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Errors of the Human Body
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by Jay Seaver

"Is trying to give this sort of movie an emotional anchor an error?"
3 stars

There's a pattern to movies like "Errors of the Human Body" - scientist arrives at secretive new lab, discovers his research being used for secret programs, confronts the results of the perverted and monstrous use it is being put to, maybe stops it, maybe doesn't, delivers a speech about how men shouldn't be playing God, etc., etc. And while there's a lot of that in this movie, writer/director Eron Sheean inverts and twists enough of it to make things interesting. Not always exciting or scary, but interesting.

In this case the scientist is Geoffrey Burton (Michael Eklund), who has been forced out of his position at the University of Massachusetts for the fringy research he has been conducting into genetic screening ever since his newborn son died from a rare and horrible condition. He's hired by a laboratory in Dresden, with his supervisor Samuel Mead (Rik Mayall) suggesting he work with his former student Rebekka Fielder (Karoline Herfurth) on her cellular regeneration project. He also attracts the attention of Jarek Novak (Tomas Lemarquis), a suspicious-looking guy who runs the "mouse house" and seems to be hijacking Rebekka's work.

For all that there are mutated genes, retroviruses, and other science-fictional devices in the story, Sheean and co-writer Shane Danielsen opt to keep much of the focus on the office politics and other interpersonal drama. It proves to be a rich vein of tension even next to the horror elements, in part because of the particular dynamics of a research laboratory - the competitive publish-or-perish atmosphere, the graduation from mentor-student relationships, the eccentric people that the field attracts, the knowledge that one is working on something that could potentially change the world but will more likely leave one in unappreciated anonymity. On top of that, these characters' backstories may occasionally be kind of familiar (of course Geoff and Rebekka were more than teacher and student!), but even if their interconnections aren't complicated, they're enhanced by the characters' intense feelings about their work.

And that main cast is doing some good work as actors, too. Michael Eklund's job isn't to make Geoff particularly friendly or sympathetic, but he certainly becomes a guy that the audience can understand. He hits the right notes of sadness, paranoia, and anger at the right times. Karoline Herfurth is often not the typical female lead in how she pairs off with him - there's still a great deal of attraction and infatuation, maybe even love, but there's this very believable defensiveness in how she reacts to people that tells the story of what a petite, soft-featured young woman has to push back against in this sort of environment. It includes things like Tomas Lemarquis's Jarek, who is certainly not there to be liked but is also the movie's biggest source of energy. Lemarquis stops a bit short of scenery-chewing for the most part, but he gets to go from being the sort of pushy, annoying nerd to something more sinister, and he uses a pair of big eyes under a bald head to play things just a little bigger whether he's sneaking around or getting to cut loose in plain sight.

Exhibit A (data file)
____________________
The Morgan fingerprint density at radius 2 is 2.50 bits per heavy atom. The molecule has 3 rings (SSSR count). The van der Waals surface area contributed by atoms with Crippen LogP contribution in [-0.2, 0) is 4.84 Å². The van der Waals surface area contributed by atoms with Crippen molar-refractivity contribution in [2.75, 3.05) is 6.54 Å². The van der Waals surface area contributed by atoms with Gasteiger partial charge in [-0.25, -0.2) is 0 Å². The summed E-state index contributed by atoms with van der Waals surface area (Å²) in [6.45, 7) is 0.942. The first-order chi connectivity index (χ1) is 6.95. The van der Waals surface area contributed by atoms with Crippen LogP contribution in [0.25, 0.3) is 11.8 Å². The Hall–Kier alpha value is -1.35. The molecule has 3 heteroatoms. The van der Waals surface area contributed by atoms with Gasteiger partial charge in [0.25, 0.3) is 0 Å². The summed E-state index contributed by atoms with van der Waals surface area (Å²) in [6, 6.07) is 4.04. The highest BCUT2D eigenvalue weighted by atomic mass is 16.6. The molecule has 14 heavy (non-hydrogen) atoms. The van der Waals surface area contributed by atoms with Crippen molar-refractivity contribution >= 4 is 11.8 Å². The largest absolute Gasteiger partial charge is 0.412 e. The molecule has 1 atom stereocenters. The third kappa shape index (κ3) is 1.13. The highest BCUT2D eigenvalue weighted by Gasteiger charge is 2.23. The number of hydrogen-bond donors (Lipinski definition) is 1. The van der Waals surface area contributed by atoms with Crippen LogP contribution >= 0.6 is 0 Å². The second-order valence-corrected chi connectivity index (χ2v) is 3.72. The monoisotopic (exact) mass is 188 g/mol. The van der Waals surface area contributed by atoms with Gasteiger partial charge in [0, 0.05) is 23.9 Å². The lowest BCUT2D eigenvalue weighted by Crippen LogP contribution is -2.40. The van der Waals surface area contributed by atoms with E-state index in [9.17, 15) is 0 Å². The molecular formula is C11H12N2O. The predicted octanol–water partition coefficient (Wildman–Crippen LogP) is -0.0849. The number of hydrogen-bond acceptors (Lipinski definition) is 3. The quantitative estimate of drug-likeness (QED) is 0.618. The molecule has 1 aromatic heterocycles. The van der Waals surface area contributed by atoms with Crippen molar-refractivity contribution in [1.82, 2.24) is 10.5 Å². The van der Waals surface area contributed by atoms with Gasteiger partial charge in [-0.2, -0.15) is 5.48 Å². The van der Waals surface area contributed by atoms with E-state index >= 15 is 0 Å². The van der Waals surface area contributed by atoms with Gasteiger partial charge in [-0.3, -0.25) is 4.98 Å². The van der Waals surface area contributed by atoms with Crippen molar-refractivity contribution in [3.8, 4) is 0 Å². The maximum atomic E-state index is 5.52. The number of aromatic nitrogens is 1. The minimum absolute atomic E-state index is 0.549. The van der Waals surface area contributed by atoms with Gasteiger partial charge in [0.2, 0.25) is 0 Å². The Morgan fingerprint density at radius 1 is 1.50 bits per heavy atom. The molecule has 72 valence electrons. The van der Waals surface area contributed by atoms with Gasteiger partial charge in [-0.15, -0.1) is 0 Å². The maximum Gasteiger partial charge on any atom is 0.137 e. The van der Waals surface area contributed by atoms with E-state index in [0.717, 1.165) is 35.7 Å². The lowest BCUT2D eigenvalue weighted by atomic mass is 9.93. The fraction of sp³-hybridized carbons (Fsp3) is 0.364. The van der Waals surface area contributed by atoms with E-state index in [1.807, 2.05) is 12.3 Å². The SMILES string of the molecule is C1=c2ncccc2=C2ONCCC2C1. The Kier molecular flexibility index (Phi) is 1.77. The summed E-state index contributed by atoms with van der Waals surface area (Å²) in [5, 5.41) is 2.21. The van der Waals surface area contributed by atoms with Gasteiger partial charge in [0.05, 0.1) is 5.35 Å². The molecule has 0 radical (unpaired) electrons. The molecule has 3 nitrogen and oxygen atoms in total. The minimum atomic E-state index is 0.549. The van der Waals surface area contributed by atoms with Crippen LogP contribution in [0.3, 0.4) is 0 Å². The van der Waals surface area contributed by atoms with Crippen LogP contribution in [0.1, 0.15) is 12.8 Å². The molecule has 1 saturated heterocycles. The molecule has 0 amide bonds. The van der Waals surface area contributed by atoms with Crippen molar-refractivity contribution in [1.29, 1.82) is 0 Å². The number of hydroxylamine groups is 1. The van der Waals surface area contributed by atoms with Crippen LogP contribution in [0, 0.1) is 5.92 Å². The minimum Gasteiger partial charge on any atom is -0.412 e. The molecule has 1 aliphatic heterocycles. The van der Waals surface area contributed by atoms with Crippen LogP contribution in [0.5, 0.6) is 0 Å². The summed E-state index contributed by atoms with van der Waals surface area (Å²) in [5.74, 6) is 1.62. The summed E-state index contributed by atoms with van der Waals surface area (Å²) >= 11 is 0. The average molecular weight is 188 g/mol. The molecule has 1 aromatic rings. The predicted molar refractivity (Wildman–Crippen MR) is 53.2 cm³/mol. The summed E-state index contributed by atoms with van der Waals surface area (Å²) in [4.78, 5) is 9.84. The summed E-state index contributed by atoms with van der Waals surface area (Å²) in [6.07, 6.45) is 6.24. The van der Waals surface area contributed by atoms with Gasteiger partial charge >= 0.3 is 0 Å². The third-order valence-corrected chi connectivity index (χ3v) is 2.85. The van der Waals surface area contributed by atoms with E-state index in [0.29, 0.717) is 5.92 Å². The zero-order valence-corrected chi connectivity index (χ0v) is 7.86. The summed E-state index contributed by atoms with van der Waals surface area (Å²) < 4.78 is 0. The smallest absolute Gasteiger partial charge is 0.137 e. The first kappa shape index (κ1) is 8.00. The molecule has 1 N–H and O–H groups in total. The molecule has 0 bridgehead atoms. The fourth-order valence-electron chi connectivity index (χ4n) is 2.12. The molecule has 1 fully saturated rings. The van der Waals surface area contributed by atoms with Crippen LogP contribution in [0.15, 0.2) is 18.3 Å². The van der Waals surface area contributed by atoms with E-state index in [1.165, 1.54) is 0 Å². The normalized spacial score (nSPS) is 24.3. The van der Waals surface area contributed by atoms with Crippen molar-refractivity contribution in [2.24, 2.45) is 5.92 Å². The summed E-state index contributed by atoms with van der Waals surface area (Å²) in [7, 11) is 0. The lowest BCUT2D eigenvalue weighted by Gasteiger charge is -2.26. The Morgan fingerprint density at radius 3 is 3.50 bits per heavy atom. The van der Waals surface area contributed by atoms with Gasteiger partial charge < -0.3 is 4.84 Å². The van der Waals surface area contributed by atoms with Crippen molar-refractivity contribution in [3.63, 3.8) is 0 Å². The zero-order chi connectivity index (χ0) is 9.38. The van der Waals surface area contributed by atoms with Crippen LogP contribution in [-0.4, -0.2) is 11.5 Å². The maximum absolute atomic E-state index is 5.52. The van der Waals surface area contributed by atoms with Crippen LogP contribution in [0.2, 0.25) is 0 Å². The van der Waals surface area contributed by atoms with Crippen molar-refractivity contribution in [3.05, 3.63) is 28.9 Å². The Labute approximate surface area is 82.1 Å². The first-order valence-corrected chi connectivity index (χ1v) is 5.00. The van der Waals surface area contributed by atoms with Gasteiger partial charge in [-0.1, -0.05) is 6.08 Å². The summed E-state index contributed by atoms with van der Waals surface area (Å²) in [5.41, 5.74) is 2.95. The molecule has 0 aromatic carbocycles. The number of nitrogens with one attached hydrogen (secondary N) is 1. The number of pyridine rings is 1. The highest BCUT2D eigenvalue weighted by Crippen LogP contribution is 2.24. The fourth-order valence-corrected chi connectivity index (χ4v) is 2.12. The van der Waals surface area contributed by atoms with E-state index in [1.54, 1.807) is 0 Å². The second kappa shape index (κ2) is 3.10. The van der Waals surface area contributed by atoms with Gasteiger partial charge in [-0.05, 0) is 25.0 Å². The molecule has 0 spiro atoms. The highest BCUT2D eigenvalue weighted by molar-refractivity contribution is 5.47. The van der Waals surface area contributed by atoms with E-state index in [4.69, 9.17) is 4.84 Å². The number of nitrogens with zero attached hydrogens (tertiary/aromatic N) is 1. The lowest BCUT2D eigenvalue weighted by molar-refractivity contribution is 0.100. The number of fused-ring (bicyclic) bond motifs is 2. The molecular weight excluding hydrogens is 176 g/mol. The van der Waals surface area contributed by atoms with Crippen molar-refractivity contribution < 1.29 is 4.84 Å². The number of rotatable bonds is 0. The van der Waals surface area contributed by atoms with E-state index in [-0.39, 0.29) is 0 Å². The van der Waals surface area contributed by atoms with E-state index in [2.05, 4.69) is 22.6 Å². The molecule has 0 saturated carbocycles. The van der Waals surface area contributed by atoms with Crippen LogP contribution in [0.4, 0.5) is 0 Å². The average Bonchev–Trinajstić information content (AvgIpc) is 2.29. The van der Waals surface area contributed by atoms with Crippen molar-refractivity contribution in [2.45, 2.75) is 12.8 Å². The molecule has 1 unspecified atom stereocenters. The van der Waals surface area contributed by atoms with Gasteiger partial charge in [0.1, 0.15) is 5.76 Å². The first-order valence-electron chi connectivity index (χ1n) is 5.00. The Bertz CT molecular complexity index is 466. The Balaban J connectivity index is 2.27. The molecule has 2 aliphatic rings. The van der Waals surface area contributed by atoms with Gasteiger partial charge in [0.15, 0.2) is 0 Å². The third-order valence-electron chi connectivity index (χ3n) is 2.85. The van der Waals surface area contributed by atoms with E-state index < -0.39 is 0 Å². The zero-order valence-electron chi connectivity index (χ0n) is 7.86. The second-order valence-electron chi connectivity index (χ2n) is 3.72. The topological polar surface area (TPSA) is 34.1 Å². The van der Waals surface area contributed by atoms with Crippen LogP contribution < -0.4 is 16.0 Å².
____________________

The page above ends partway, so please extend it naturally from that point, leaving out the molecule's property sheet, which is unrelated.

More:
They are a good enough set of characters that one sort of wishes that they had a little more to do. It's strange, but even though he's the protagonist and the guy that the audience is following around for the most part, Geoff doesn't do a whole lot; he's come to Dresden to work on science, and gives a nice presentation at the start, but he mostly just seems to hang around the periphery of Rebekka's and Jarek's projects. The horror movie stuff is rather low key and tends to resolve itself without a whole lot of action, and while the science fiction in the movie is likely quite exciting to those who know and love their science, it's not particularly flashy.

That's not wholly a bad thing, though - the relatively tight budget and modest visuals allow Sheean to create a good human story that doesn't get overwhelmed, with some strong emotional moments that make up for any more obvious anticlimaxes. He and the other filmmakers manage to give the film a great sense of place, both on the larger scale of snowy Dresden and by being able to shoot in a working research lab whose authenticity makes it just as compelling a place as the imaginary labs Hollywood set designers come up with. And while it does present its scientist (and project manager) characters as ambitious, hostile, sometimes ghoulish, and otherwise flawed, it doesn't have the anti-science feel of a great many other movies in its genre; without being self-righteous about it, there's a feeling that discovery is worthwhile, even as things go haywire.

That may not be a particularly important feature to many audiences, and some may feel that it hurts the movie's ability to perform as a thriller. On the other hand, it does make for better drama in some ways, and that makes it a different experience compared to most movies in the genres that it most visibly inhabits.

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originally posted: 06/21/13 02:44:03
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OFFICIAL SELECTION: 2012 Fantasia International Film Festival For more in the Fantasia International Film Festival 2012 series, click here.
OFFICIAL SELECTION: Fantastic Fest 2012 For more in the Fantastic Fest 2012 series, click here.
OFFICIAL SELECTION: 2013 Miami International Film Festival For more in the 2013 Miami International Film Festival series, click here.

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  DVD: 13-Aug-2013


  DVD: 13-Aug-2013

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